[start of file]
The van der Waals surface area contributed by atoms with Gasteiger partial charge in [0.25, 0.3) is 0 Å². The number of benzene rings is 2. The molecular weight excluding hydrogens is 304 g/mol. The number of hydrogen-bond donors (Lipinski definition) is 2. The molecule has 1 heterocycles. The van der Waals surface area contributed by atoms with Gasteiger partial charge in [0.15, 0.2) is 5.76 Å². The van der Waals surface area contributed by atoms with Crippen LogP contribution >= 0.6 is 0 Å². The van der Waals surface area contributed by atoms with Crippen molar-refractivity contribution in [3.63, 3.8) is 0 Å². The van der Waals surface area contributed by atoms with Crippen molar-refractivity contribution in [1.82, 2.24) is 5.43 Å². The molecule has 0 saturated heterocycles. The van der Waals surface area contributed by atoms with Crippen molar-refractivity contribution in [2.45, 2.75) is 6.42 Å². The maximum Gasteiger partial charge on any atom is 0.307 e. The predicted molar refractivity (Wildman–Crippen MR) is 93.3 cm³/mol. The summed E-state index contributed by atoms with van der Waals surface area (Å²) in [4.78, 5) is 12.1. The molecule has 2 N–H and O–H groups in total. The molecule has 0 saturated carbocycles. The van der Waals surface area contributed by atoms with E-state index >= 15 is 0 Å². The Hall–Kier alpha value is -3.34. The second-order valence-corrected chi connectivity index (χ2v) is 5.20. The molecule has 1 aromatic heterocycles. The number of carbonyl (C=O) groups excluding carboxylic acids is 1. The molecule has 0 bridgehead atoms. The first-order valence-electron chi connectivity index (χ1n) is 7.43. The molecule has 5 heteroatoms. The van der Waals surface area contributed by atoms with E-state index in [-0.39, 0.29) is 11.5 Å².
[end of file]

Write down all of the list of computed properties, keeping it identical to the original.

The van der Waals surface area contributed by atoms with Gasteiger partial charge in [0.25, 0.3) is 0 Å². The number of benzene rings is 2. The molecular weight excluding hydrogens is 304 g/mol. The number of hydrogen-bond donors (Lipinski definition) is 2. The molecule has 1 heterocycles. The van der Waals surface area contributed by atoms with Gasteiger partial charge in [0.15, 0.2) is 5.76 Å². The van der Waals surface area contributed by atoms with Crippen LogP contribution >= 0.6 is 0 Å². The van der Waals surface area contributed by atoms with Crippen molar-refractivity contribution in [3.63, 3.8) is 0 Å². The van der Waals surface area contributed by atoms with Crippen molar-refractivity contribution in [1.82, 2.24) is 5.43 Å². The molecule has 0 saturated heterocycles. The van der Waals surface area contributed by atoms with Crippen molar-refractivity contribution in [2.45, 2.75) is 6.42 Å². The maximum Gasteiger partial charge on any atom is 0.307 e. The predicted molar refractivity (Wildman–Crippen MR) is 93.3 cm³/mol. The summed E-state index contributed by atoms with van der Waals surface area (Å²) in [4.78, 5) is 12.1. The molecule has 2 N–H and O–H groups in total. The molecule has 0 saturated carbocycles. The van der Waals surface area contributed by atoms with E-state index >= 15 is 0 Å². The Hall–Kier alpha value is -3.34. The second-order valence-corrected chi connectivity index (χ2v) is 5.20. The molecule has 1 aromatic heterocycles. The number of carbonyl (C=O) groups excluding carboxylic acids is 1. The molecule has 0 bridgehead atoms. The first-order valence-electron chi connectivity index (χ1n) is 7.43. The molecule has 5 heteroatoms. The van der Waals surface area contributed by atoms with E-state index in [-0.39, 0.29) is 11.5 Å².